The primary care physician shortage could be reduced by 50% or more by 2025, according to a Forbes article: Doctor Shortage Could Ease As Obamacare Boosts Nurses, Physician Assistants. The article cautions, however, that this may require "changes in policy, such as laws to expand the scope of practice for nurse practitioners and physician assistants, and changes in acceptance, on the part of providers and patients, of new models of care."  

Continue Reading

Wed Jan 01, 2014 at 09:42 AM PST

"US health reform's Gettysburg moment"

by ybruti

In January 1 2014: US health reform's Gettysburg moment, a veteran of decades-long battles over health care policy sees a parallel between the Union Army's victory at Gettysburg in 1863 and today, which he calls

the most transformational day in the history of United States health care policy, ever....the first day of fundamental reform of the business and regulation of health insurance in all 50 states.
In his article, John E. McDonough, a professor at the Harvard School of Public Health and the author of Inside National Health Reform, lists these accomplishments of The Patient Protection and Affordable Care Act (PPACA), which was signed into law by Barack Obama on March 23, 2010:
Banning the practice of "medical underwriting" by which insurance companies rate enrollees based on their health status and medical history,
Banning pre-existing condition exclusions from US health insurance everywhere,
Establishing "guaranteed issue" as the new operating paradigm for individual health insurance,
Completely eliminating lifetime limits on all health insurance, and
Establishing "minimum essential benefits" that must be included in nearly all licensed health insurance policies everywhere.  
Continue Reading

Thu Nov 07, 2013 at 09:22 AM PST

Al Gore says NSA will be reined in

by ybruti

Speaking at McGill University in Montreal on Tuesday, Al Gore described the NSA measures revealed by Edward Snowden as "outrageous" and "completely unacceptable." According to the Guardian, Gore also said he doubted the far-reaching surveillance would be allowed to continue: "I think they will have to pull this back. I think you will see a reining in." He also said that Snowden "has revealed evidence of what appears to be crimes against the Constitution of the United States."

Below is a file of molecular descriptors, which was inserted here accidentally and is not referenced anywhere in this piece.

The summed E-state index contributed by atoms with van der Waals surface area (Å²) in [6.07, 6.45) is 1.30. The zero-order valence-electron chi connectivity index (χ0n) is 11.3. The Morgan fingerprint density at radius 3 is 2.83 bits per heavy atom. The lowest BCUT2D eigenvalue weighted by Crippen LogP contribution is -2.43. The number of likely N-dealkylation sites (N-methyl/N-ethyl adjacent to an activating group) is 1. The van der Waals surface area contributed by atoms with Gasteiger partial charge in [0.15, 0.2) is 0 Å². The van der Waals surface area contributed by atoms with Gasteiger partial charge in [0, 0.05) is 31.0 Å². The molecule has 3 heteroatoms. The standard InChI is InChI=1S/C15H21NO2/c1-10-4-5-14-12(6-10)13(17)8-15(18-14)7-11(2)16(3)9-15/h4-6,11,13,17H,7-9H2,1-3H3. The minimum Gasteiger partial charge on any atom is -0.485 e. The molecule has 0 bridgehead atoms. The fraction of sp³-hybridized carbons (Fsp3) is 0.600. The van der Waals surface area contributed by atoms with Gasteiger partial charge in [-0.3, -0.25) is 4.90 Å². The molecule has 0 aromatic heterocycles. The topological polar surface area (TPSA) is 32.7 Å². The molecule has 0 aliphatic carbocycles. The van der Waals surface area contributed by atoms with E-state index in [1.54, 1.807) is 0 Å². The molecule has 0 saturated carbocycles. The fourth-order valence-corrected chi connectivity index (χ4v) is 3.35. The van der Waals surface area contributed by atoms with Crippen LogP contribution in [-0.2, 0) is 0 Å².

"I say that as someone who was a member of the National Security Council working in the White House and getting daily briefings from the CIA," Gore said, in comments reported by the Canadian Press. Gore had previously said he believed the practice of the NSA collecting US citizens phone records was unlawful and "not really the American way", but his comments on Tuesday represent his strongest criticism yet.
Wryly, Gore added: "When you are looking for a needle in a haystack, it's not always wise to pile more hay on the haystack."
Continue Reading

Sun Oct 27, 2013 at 08:20 PM PDT

A digital core for the government?

by ybruti

After experiencing many failures of IT systems developed with private contractors, the United Kingdom now has a "government digital service" with 300 employees. It also has a cabinet-level position for the director, who was quoted on NPR (10/23) in U.K. Official Urges U.S. Government To Adopt A Digital Core. The NPR report begins:

A federal IT project plagued with high-profile problems, integration breakdowns involving dozens of contractors, and taxpayers footing a multimillion-dollar price tag. Well, that scenario has also played out in the United Kingdom - so many times, in fact, that it led to big changes in how government tech work gets done there....The tipping point for the U.K. government came when a system for the National Health Service got contracted out, cost more than a billion pounds and - you guessed it - didn't work right for its end-users....
The report explains that the in-house team has made available "through one site and streamlined system" nearly all public services, such as voter registration, tax payments, student loan applications and passport renewal, thus saving British taxpayers nearly $20 million a year.  Not unexpectedly, one of the loudest critics of the new UK system was the president of the U.K. branch of CGI, the biggest contractor on
Continue Reading
You can add a private note to this diary when hotlisting it:
Are you sure you want to remove this diary from your hotlist?
Are you sure you want to remove your recommendation? You can only recommend a diary once, so you will not be able to re-recommend it afterwards.


Subscribe or Donate to support Daily Kos.

Click here for the mobile view of the site